KSRTC video to focus on blindspots

KSRTC video to focus on blindspots

Worried over the rising accidents involving two-wheelers and buses of the KSRTC, the state transport major has set out to create awareness among motorists by giving them a feel of the driver’s view, while driving on highways. 

The corporation’s in-depth analysis of accidents revealed that these are the result of blindspots, an experience often felt by drivers. According to KSRTC officials, these blindspots occur due to the length of the buses and the small rear view mirror attached to the buses.

“Given the size of the mirror and the length of the buses, it is impossible for the driver to have a wide view of the road, causing a blindspot for the drivers. The drivers can see the trailing vehicles only if they get close to the bus. But, in less than a few seconds, the motorists may have crashed into the bus,” explained a senior KSRTC official.

To make motorists understand the blindspots, KSRTC has come up with a video, in which two-wheeler riders get to see how one feels in a bus driver’s seat. Officials said the video would educate motorists about the blindspots experienced by bus drivers, besides educating them about road safety while riding close to KSRTC buses, parallel to them.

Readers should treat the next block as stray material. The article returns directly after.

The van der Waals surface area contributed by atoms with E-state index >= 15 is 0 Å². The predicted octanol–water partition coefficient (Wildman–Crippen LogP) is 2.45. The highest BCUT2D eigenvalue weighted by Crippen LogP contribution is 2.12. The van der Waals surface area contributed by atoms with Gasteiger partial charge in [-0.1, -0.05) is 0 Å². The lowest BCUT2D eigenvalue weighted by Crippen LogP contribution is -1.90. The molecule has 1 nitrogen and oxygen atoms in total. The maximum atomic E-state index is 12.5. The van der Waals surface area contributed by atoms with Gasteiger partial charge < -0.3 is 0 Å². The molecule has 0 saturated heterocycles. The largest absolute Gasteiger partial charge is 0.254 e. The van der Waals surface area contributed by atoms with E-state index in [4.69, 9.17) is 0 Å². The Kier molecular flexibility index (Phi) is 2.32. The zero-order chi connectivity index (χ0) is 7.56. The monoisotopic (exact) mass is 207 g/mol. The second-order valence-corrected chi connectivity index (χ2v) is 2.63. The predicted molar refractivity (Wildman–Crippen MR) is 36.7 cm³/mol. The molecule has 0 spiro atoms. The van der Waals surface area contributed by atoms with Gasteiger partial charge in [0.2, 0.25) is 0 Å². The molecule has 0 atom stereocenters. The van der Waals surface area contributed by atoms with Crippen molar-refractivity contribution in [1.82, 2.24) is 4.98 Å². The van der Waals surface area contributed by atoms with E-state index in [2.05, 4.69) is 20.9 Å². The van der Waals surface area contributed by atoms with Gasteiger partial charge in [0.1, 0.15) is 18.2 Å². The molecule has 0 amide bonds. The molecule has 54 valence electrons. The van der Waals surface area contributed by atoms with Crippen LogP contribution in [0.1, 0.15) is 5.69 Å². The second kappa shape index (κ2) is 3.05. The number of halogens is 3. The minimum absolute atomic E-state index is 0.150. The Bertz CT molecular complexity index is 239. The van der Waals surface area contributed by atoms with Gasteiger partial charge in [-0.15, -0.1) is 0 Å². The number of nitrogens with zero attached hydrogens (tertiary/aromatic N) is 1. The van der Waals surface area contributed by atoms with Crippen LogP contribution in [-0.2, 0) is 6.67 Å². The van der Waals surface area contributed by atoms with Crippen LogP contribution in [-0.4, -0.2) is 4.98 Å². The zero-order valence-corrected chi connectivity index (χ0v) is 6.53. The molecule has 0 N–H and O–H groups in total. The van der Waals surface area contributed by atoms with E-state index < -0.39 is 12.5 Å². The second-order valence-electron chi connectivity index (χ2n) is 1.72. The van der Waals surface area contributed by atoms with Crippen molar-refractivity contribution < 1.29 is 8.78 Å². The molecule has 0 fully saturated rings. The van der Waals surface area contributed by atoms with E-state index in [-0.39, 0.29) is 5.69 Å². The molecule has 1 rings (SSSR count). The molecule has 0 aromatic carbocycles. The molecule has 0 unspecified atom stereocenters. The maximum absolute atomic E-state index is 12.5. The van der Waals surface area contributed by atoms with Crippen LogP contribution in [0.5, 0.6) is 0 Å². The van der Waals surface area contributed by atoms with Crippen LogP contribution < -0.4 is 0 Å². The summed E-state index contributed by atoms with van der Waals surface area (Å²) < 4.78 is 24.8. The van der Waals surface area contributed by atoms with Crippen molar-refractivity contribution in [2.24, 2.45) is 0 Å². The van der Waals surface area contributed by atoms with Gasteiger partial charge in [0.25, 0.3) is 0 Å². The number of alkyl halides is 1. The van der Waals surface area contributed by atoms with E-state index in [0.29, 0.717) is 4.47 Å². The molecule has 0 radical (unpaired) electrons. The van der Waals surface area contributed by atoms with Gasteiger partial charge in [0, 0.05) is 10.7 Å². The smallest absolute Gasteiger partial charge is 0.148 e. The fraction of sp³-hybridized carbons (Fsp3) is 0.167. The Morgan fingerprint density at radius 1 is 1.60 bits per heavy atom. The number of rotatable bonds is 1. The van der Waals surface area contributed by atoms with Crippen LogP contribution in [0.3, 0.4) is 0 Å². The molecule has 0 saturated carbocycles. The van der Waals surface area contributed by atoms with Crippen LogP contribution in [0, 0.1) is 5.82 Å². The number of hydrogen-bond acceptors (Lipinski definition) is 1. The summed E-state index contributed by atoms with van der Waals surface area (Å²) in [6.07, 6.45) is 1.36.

In the video, two young motorists, confident of driving the bus, are invited to sit behind the wheel. It is only then they realise the challenge faced by the drivers as they are not able to see bikes in the mirror, even though a couple of bikers are riding by the bus.

“The initiative is in the interest of the safety of two-wheeler riders. On an average, there are about 300 to 320 casualties every year involving our buses and majority of them are two-wheeler riders. We hope this video will create awareness among motorists,” said S K Umashankar, managing director, KSRTC. 

Umashankar says analysis shows that these accidents could have been prevented if the two-wheelers took precautions while riding close to the buses. 

“We are also contemplating to allow people to actually sit in the driver’s seat of a bus in our depots, so that they can look at the rear-view mirror for first-hand experience,” he revealed.